An Irishman’s Diary

By Brian McGinn  

Today is Memorial Day, when America honours its war dead. At the Vietnam Veterans Memorial in Washington D.C., a tricoloured wreath will be laid, and Irish flags placed, in memory of the seventeen Irish soldiers known to have died with US forces in Vietnam.  

The privately funded Memorial, the second most visited monument in the US capital, was built by Vietnam veterans determined that the sacrifices of their friends would not be forgotten. The old Irish saying, “to be named is to exist,” surely finds one of its most perfect and palpable expressions in the Wall of 58,220 names on Washington’s Mall.  

The Vietnam War has also inspired virtual memorials, electronic Walls whose cathartic capacity is no less potent than the black granite panels of their concrete counterpart. Visitors to TheWall-USA for example, can search for the name of a family member or childhood friend. But unlike the real Wall, where the daily offerings of letters and mementos are removed each night to a museum storehouse, tributes and photographs posted on the Web form an easily accessible public record.  


Marines as Family

Six of the Irish dead were volunteers in the US Marines, the elite Corps of seaborne infantry who live--and die--by the motto Semper Fidelis. Always faithful. In Vietnam, Marine units drew many of the toughest and bloodiest assignments, suffering casualty rates higher than in the Corp’s legendary World War II campaigns against the Japanese. 

Bernard ‘Brian Óg’ Freyne from Ballaghadareen joined the Corps in 1966, following in the footsteps of his Irish cousin Roderick O’Connell. In a moving tribute on TheWall-USA, Roderick recalls how he left Bernard in Vietnam after he himself was wounded and evacuated back the States. Although separated, the cousins kept in touch. O’Connell still recalls how Bernard’s last letter reached him a week after the news that he had been killed in action. Freyne died in Quang Nam Province on 10 March 1967, aged 21.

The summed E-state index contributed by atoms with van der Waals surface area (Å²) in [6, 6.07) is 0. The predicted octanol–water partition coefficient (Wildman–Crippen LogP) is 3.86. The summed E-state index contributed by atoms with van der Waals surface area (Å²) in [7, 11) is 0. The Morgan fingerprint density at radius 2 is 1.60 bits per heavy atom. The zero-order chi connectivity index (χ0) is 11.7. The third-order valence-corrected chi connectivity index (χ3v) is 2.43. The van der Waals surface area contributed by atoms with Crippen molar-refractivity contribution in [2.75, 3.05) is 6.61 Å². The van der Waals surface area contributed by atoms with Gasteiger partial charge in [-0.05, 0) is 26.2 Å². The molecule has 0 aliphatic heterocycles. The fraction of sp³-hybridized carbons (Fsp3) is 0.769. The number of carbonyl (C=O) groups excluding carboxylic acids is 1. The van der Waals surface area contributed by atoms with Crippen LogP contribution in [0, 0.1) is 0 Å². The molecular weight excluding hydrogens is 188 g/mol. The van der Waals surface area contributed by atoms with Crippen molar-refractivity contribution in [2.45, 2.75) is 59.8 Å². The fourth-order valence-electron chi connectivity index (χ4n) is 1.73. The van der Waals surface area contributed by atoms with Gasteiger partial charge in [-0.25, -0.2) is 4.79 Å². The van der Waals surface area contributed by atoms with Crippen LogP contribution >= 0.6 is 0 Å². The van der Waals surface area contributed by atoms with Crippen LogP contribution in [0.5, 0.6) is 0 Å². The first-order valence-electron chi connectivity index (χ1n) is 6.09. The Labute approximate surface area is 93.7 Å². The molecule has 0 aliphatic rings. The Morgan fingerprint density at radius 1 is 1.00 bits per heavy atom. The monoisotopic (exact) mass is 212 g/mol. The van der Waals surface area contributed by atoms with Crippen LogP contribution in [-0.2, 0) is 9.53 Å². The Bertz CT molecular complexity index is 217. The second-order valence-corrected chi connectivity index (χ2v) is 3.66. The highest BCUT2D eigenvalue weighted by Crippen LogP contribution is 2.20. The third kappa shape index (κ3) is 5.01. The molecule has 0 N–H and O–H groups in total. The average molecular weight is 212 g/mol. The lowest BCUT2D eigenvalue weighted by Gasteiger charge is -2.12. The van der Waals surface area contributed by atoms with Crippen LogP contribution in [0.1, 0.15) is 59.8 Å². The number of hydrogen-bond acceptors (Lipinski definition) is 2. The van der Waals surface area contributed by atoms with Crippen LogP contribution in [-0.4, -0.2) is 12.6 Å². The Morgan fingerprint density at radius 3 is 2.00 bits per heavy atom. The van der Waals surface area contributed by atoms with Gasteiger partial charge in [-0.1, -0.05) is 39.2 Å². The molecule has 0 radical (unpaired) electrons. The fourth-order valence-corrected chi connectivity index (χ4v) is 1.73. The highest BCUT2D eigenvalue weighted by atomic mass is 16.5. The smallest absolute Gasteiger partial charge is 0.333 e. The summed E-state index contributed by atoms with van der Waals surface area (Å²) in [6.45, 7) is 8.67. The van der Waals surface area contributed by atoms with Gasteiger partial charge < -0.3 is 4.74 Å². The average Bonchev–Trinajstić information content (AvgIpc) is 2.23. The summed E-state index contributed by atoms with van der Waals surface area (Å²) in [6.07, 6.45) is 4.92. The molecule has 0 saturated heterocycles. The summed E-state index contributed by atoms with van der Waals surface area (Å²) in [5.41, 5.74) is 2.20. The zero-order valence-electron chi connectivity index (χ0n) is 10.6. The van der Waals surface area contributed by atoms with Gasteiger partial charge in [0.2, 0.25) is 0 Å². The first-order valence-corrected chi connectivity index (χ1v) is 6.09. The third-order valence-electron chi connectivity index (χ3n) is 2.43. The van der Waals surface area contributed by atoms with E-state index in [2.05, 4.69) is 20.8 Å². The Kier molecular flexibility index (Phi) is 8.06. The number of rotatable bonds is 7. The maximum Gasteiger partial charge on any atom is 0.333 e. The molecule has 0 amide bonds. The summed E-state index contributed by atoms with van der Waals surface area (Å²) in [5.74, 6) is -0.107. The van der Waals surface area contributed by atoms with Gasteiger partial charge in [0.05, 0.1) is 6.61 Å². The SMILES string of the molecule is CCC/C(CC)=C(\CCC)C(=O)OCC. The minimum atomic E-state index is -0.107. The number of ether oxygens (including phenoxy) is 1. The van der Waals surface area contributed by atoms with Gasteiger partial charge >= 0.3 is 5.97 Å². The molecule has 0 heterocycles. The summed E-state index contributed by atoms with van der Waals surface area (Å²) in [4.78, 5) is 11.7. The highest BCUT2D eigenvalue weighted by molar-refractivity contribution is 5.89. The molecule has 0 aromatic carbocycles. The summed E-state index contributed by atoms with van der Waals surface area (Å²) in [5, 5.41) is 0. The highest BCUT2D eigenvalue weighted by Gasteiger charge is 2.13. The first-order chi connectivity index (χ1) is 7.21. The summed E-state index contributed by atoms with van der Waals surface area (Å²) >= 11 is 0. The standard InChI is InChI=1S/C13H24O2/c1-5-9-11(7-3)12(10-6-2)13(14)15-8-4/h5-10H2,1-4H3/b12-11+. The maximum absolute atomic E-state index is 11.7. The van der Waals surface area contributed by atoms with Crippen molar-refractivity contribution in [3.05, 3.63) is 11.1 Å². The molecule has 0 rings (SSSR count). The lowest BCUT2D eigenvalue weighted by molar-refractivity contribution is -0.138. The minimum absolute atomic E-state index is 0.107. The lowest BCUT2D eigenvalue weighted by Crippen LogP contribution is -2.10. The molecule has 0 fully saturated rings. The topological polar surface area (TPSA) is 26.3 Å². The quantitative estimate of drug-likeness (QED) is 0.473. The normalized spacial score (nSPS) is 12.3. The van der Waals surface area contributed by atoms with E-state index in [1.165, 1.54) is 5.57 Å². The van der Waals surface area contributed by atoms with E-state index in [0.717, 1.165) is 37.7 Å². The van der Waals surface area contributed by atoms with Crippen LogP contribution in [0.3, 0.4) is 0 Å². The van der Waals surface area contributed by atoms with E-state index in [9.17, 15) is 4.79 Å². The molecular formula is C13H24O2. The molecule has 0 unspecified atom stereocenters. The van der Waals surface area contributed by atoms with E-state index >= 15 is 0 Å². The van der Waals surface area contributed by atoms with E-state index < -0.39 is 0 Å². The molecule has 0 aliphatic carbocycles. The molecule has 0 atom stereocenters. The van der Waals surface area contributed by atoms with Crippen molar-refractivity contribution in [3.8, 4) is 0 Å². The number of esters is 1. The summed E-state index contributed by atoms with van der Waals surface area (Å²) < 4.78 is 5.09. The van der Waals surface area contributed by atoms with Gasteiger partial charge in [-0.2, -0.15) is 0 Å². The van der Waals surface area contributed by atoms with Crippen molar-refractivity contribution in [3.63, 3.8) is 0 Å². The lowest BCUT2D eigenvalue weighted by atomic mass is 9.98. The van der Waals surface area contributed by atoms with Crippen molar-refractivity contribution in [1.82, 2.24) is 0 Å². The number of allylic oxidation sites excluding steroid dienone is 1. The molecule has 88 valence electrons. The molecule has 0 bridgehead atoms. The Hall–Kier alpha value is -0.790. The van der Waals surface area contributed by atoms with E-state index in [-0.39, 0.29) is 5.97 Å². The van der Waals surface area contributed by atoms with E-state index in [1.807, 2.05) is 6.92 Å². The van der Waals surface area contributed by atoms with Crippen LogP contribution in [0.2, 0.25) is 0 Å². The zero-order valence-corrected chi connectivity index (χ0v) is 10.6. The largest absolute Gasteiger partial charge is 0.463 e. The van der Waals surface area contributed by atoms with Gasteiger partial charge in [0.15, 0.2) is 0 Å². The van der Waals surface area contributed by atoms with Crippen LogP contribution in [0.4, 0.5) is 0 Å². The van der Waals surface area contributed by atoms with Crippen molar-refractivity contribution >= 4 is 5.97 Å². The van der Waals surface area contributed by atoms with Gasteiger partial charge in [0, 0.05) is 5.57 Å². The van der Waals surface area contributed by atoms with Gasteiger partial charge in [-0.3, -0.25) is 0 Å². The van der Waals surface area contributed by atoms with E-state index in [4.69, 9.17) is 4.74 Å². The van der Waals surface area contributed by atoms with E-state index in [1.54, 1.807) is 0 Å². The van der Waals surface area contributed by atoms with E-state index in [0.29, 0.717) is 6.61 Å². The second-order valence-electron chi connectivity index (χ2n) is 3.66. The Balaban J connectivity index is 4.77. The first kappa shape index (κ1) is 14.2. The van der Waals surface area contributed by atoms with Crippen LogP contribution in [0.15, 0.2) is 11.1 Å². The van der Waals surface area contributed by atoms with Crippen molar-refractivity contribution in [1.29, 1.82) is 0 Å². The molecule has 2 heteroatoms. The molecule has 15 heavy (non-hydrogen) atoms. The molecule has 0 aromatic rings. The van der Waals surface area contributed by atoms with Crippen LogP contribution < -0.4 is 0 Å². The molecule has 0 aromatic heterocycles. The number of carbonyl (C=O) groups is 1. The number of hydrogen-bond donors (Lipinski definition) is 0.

Patrick Gallagher from Mayo also followed an Irish-American relative, Gerald Moylan, into the Marine Corps. After Patrick’s death in Vietnam, Staff Sergeant Moylan escorted his remains back to Ballyhaunis and presented the Gallagher family with Patrick’s Navy Cross, the Marine Corps’ highest award for battlefield bravery.  

Back in Quang Nam Province, Patrick’s loss was also keenly felt by fellow Marine Frank G Erwin, who was right beside the Mayoman when he was killed in combat on 30 March 1967, aged 23. “His death,” Erwin later wrote from his home in Florida, “was a profound loss to our entire company, as everyone looked to Patrick for courage in battle.”  

When he visits the US capital, Frank Erwin always stops at the Wall. “Panel 17 E is where they all are”, he says, referring to Patrick and the rest of his Marine squad who perished in Danang that March morning. Erwin also honours the Mayo-born Marine in a more personal manner. To ensure a constant reminder of Corporal Gallagher’s great courage and love for his adoptive country, Erwin named one of his sons Patrick.


Baby from Belfast